15. The National Council of Welfare computes the disability benefits as the sum of the basic assistance rate (i.e., amounts for food, clothing, shelter and utilities, personal and household needs), additional benefits (i.e., supplementary allowances that were automatically provided to persons with a disability), and the provincial tax credit and GST credit that are intended for the disabled. These estimates assume a single disabled person who (1) qualifies for long-term rates of assistance, (2) lives in the largest urban area in the province or territory, (3) goes on disability benefits on January 1 of each year and remains on benefits for the entire calendar year, and (4) is a tenant in the private rental market rather than a homeowner or social housing tenant and who also does not share accommodation.

  16. In some provinces, actual entitlement to disability benefits may vary according to the circumstances of each individual family, including household size, composition, and the children’s age. We do not differentiate these family types because of data limitation, i.e., the National Council of Welfare did not produce benefit schedules for couple-families with a disability. Doing so also avoids potential endogeneity in fertility decisions and living arrangements to the generosity of needs-tested benefits (Moffitt 1990; Milligan 2005). We are unaware of any systematic legislation change that affected benefit schedules for single persons differently than for couple-families with a disability during the study period. This paper exploits within-province variations in benefit levels for the single disabled over time, which will reflect changes in benefit levels for other family types, unless there was such a change.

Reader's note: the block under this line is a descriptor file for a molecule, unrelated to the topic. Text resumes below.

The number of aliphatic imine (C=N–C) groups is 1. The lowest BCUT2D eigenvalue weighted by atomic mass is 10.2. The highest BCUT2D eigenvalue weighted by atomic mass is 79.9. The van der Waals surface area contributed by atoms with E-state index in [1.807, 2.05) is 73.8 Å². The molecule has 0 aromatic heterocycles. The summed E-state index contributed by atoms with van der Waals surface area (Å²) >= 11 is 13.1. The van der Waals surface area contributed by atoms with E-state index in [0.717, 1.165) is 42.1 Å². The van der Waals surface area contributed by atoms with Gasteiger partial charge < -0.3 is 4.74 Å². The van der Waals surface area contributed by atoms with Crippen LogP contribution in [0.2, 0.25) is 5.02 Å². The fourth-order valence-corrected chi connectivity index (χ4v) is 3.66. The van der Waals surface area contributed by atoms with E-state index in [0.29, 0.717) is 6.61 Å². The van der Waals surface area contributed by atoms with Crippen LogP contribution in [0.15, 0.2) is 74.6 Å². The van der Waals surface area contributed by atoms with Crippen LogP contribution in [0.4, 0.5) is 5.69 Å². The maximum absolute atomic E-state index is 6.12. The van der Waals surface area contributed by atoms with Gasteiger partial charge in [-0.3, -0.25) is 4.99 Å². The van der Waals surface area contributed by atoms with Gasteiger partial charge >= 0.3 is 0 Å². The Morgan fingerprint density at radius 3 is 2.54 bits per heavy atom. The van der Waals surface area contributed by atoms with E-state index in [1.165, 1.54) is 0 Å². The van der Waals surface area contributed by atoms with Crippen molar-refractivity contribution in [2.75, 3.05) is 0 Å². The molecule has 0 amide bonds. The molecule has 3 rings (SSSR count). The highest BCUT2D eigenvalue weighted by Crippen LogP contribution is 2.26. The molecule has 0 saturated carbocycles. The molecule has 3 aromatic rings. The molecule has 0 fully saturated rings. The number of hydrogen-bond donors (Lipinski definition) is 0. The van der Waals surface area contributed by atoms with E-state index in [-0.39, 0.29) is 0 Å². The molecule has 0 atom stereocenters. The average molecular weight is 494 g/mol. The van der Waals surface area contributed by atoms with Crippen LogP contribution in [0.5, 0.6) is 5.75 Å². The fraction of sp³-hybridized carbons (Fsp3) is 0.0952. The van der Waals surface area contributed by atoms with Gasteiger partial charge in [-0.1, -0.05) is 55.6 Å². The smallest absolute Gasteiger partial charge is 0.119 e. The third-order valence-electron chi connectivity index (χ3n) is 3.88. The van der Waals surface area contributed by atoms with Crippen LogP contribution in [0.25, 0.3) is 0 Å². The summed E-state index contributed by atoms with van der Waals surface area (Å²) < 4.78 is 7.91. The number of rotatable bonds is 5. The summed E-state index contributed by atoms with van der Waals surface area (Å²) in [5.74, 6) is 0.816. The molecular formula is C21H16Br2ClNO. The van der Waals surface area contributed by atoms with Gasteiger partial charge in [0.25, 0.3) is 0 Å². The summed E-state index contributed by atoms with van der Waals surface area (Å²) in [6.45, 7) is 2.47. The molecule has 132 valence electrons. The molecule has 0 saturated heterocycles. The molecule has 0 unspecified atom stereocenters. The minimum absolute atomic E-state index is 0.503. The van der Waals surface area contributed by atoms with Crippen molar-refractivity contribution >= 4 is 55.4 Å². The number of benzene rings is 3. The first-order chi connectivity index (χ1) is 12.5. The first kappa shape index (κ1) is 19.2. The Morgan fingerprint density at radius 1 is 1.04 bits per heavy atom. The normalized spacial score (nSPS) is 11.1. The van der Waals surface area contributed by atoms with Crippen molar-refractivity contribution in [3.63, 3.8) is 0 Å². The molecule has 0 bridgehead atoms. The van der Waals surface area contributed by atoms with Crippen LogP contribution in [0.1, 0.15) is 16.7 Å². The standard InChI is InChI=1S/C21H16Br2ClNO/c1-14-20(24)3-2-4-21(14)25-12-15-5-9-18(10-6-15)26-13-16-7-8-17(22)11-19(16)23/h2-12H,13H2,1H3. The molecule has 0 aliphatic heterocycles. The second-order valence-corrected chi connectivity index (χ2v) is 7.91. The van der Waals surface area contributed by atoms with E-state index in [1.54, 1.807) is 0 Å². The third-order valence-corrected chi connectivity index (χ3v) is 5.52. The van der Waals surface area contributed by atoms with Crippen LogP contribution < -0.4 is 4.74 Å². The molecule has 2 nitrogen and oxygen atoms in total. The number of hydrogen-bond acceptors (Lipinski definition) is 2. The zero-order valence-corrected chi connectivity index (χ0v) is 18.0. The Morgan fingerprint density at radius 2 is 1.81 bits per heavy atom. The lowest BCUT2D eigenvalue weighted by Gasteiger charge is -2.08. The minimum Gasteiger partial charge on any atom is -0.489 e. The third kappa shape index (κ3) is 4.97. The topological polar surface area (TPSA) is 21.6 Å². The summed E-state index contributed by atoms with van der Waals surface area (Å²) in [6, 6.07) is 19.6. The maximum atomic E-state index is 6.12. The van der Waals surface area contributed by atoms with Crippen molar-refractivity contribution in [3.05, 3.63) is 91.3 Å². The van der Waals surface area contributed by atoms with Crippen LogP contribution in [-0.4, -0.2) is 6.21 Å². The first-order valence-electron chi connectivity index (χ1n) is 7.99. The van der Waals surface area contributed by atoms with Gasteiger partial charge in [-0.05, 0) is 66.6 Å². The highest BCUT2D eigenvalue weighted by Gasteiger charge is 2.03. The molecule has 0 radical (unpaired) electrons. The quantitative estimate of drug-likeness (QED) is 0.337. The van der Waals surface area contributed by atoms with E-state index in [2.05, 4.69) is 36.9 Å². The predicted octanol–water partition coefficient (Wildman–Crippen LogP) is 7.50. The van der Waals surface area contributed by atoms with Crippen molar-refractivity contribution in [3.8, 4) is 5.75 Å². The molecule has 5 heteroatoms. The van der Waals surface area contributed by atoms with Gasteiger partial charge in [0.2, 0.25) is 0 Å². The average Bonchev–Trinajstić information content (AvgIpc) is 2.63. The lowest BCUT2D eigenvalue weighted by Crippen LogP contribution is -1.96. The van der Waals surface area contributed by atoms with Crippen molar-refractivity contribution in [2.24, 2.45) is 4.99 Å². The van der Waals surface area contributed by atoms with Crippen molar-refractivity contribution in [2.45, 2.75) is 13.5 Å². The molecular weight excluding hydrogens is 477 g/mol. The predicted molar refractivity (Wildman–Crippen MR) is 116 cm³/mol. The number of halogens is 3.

17. We subtract the sample mean from each respective benefit level.

  18. Since the difficulty of the math test in the NLSCY varies with the school grade of the child, the standardized scores increase as a child grows older (Lefebvre, Merrigan, and Verstraete 2008). We thus include parent-report school grade (K through ten) for the child in our regression. Inclusion of this variable causes less than 2 % of 4 to 5 year olds who did not attend kindergarten to drop out of our estimation sample. In a robustness check that is not reported in this paper, inclusion of these children does not affect our results qualitatively (available upon request). In another study that uses the same data source (i.e., the NLSCY), we find only a very small number of children in grade K through four who do not comply with the school entry regulations in their year/province (Chen et al. 2015). Our data is consistent with this finding.

  19. For example, less patient parents may be more likely to engage in risky behavior, experience disability, and at the same time invest less time and money in children.

  20. The sample of children living in lone mothers where the lone mother had a disability was unfortunately too small to produce reliable estimates. To the extent that such families may be most affected by higher disability benefits, we may be underestimating effect size.